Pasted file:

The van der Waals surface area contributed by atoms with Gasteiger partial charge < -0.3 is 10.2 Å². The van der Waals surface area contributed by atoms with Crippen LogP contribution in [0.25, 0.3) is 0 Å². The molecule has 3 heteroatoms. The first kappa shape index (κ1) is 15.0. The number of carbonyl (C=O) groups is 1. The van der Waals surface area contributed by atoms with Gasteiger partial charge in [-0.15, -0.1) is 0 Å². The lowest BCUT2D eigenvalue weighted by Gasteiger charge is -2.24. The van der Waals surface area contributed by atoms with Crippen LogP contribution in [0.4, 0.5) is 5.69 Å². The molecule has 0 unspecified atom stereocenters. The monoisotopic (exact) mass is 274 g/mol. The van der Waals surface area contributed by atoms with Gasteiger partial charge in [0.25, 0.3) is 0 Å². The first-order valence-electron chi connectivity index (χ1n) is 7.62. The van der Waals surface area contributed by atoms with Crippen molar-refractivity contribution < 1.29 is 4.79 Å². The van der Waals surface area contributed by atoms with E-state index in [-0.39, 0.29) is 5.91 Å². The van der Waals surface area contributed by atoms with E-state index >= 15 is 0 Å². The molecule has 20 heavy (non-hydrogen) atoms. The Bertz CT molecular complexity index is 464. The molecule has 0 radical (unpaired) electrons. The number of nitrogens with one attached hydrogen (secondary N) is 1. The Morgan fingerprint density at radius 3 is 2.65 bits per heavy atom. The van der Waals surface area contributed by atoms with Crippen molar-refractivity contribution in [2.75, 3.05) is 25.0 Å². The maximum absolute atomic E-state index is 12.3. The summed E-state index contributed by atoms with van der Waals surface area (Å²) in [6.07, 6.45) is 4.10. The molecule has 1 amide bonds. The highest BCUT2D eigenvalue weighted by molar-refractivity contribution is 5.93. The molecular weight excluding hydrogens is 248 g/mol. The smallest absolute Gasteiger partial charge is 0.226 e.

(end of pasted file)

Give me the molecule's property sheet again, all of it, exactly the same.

The van der Waals surface area contributed by atoms with Gasteiger partial charge < -0.3 is 10.2 Å². The van der Waals surface area contributed by atoms with Crippen LogP contribution in [0.25, 0.3) is 0 Å². The molecule has 3 heteroatoms. The first kappa shape index (κ1) is 15.0. The number of carbonyl (C=O) groups is 1. The van der Waals surface area contributed by atoms with Gasteiger partial charge in [-0.15, -0.1) is 0 Å². The lowest BCUT2D eigenvalue weighted by Gasteiger charge is -2.24. The van der Waals surface area contributed by atoms with Crippen LogP contribution in [0.4, 0.5) is 5.69 Å². The molecule has 0 unspecified atom stereocenters. The monoisotopic (exact) mass is 274 g/mol. The van der Waals surface area contributed by atoms with Gasteiger partial charge in [0.25, 0.3) is 0 Å². The first-order valence-electron chi connectivity index (χ1n) is 7.62. The van der Waals surface area contributed by atoms with Crippen molar-refractivity contribution < 1.29 is 4.79 Å². The van der Waals surface area contributed by atoms with E-state index in [-0.39, 0.29) is 5.91 Å². The van der Waals surface area contributed by atoms with E-state index >= 15 is 0 Å². The molecule has 20 heavy (non-hydrogen) atoms. The Bertz CT molecular complexity index is 464. The molecule has 0 radical (unpaired) electrons. The number of nitrogens with one attached hydrogen (secondary N) is 1. The Morgan fingerprint density at radius 3 is 2.65 bits per heavy atom. The van der Waals surface area contributed by atoms with Crippen molar-refractivity contribution in [2.75, 3.05) is 25.0 Å². The maximum absolute atomic E-state index is 12.3. The summed E-state index contributed by atoms with van der Waals surface area (Å²) in [6.07, 6.45) is 4.10. The molecule has 1 amide bonds. The highest BCUT2D eigenvalue weighted by molar-refractivity contribution is 5.93. The molecular weight excluding hydrogens is 248 g/mol. The smallest absolute Gasteiger partial charge is 0.226 e.